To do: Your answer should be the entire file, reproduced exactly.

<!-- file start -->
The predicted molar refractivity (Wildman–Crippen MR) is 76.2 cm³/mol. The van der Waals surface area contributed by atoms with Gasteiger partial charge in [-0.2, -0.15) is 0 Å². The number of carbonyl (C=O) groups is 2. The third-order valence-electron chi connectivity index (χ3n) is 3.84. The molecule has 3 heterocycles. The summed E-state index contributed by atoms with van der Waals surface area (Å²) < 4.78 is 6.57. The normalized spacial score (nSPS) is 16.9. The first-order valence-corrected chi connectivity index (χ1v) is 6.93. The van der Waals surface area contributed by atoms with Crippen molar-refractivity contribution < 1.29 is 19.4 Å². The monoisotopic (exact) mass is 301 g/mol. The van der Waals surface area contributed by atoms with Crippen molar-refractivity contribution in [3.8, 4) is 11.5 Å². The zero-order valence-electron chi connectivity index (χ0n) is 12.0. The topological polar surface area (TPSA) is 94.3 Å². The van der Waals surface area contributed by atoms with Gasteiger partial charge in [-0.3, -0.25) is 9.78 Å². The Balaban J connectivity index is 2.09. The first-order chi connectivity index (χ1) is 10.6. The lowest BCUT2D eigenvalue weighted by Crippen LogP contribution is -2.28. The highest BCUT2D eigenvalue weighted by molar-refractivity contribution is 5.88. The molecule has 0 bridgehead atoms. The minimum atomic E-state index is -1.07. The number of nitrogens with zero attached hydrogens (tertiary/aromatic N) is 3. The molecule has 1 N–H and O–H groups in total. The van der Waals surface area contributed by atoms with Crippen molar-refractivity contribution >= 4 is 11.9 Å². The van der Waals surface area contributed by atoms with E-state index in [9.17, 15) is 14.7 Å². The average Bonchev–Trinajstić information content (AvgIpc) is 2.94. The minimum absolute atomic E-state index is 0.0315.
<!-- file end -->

The predicted molar refractivity (Wildman–Crippen MR) is 76.2 cm³/mol. The van der Waals surface area contributed by atoms with Gasteiger partial charge in [-0.2, -0.15) is 0 Å². The number of carbonyl (C=O) groups is 2. The third-order valence-electron chi connectivity index (χ3n) is 3.84. The molecule has 3 heterocycles. The summed E-state index contributed by atoms with van der Waals surface area (Å²) < 4.78 is 6.57. The normalized spacial score (nSPS) is 16.9. The first-order valence-corrected chi connectivity index (χ1v) is 6.93. The van der Waals surface area contributed by atoms with Crippen molar-refractivity contribution < 1.29 is 19.4 Å². The monoisotopic (exact) mass is 301 g/mol. The van der Waals surface area contributed by atoms with Crippen molar-refractivity contribution in [3.8, 4) is 11.5 Å². The zero-order valence-electron chi connectivity index (χ0n) is 12.0. The topological polar surface area (TPSA) is 94.3 Å². The van der Waals surface area contributed by atoms with Gasteiger partial charge in [-0.3, -0.25) is 9.78 Å². The Balaban J connectivity index is 2.09. The first-order chi connectivity index (χ1) is 10.6. The lowest BCUT2D eigenvalue weighted by Crippen LogP contribution is -2.28. The highest BCUT2D eigenvalue weighted by molar-refractivity contribution is 5.88. The molecule has 0 bridgehead atoms. The minimum atomic E-state index is -1.07. The number of nitrogens with zero attached hydrogens (tertiary/aromatic N) is 3. The molecule has 1 N–H and O–H groups in total. The van der Waals surface area contributed by atoms with Crippen molar-refractivity contribution >= 4 is 11.9 Å². The van der Waals surface area contributed by atoms with E-state index in [9.17, 15) is 14.7 Å². The average Bonchev–Trinajstić information content (AvgIpc) is 2.94. The minimum absolute atomic E-state index is 0.0315.